Traders and buyers in Lagos markets have expressed dismay over soaring prices of food items as Nigeria’s food inflation figures again recorded an upward tick, moving from 19.50 per cent recorded in May to 20.60 per cent in June.
According to figures by the National Bureau of Statistics, the composite food index rose to 20.60 per cent in June 2022 on a year-on-year basis; the rate of changes in average price level declined by 1.23 per cent compared to 21.83 per cent in June 2021. The NBS in a report titled “Consumer Price Index May 2022”, said the rate of changes in food prices compared to the same period last year was higher due to higher food prices volatility caused by COVID 19.
This rise in the food index was caused by increases in prices of bread and cereals, food products, potatoes, yam, and other tubers, meat, fish, oil and fat, and wine. “This one litre of vegetable oil, we used to sell it N800 but now we are selling for N1600. The profit we were making when we were selling N800 is even more than what we make when we sell at N1600.”
Another trader, identified as Ugochi, said the food business had become increasingly unprofitably due to the frequent hike in the price of food items.
A buyer, Favour, in a chat with the correspondent, said, “The prices of foodstuff is really becoming something else, and the sad part is that nobody is saying anything about it. In a country the minimum wage cannot buy a bag of rice. I just do not understand how people are surviving.”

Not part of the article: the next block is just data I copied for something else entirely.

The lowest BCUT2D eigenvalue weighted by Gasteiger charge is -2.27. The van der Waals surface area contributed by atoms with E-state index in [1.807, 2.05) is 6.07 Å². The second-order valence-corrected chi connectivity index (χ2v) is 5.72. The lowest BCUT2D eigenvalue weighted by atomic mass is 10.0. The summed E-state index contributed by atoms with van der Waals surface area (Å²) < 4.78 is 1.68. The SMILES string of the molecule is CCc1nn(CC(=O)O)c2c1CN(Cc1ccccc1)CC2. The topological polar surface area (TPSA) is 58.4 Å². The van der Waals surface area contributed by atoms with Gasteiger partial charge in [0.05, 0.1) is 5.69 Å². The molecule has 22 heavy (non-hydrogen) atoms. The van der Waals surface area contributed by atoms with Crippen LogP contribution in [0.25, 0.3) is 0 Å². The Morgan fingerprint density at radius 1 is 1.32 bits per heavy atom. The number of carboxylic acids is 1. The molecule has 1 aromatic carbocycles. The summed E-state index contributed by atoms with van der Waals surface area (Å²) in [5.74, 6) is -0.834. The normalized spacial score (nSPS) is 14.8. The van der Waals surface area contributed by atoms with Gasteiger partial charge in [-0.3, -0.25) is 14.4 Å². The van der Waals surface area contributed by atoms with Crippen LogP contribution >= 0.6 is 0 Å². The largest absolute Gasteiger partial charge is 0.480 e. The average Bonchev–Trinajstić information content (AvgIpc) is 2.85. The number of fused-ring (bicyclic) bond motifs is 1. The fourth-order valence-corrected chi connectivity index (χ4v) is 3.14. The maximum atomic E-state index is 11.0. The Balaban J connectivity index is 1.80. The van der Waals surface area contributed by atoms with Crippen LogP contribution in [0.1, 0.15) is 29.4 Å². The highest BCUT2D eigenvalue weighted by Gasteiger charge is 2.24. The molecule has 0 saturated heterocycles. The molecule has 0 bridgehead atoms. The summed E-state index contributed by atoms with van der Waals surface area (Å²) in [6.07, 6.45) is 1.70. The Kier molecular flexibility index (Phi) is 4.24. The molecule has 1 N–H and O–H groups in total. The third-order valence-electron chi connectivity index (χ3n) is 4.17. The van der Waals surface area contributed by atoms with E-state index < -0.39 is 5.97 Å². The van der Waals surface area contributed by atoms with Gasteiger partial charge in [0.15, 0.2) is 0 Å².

A professor of Economics at Covenant University, Jonathan Aremu, said Nigeria’s food inflation was a reflection of the holistic process of food production – from harvesting to when the final product hits the marketplace.
According to him, by the time cost of basic farming utilities like fertiliser and farming are factored into the equation, then the price of food items will invariably go up.
In the same vein, the Deputy-President of the Lagos Chamber of Commerce and Industry, Mr Gabriel Idahosa said that what was being dubbed as food inflation by the NBS, from critical perspective was a function of “food transport inflation.”
Idahosa said, “There are two main reasons. The first is that all the food is transported from the rural and sub-urban areas where the farms are located to the cities. That transportation is mostly done by trucks that use diesel. So, the massive increase in the price of diesel is translating into a massive increase in the cost of moving the food.
“It is not so much an increase in the cost of producing the food at the farm, but the cost of moving the food from the farm or the sub-urban processing plants to where most of the food is consumed by non-farmers. That is why you see such a strong correlation between the urban inflation and the food inflation, because these two things basically gravitate around the urban population. The farmer does not feel any food inflation because he just harvests the food from the farm and consumes it.”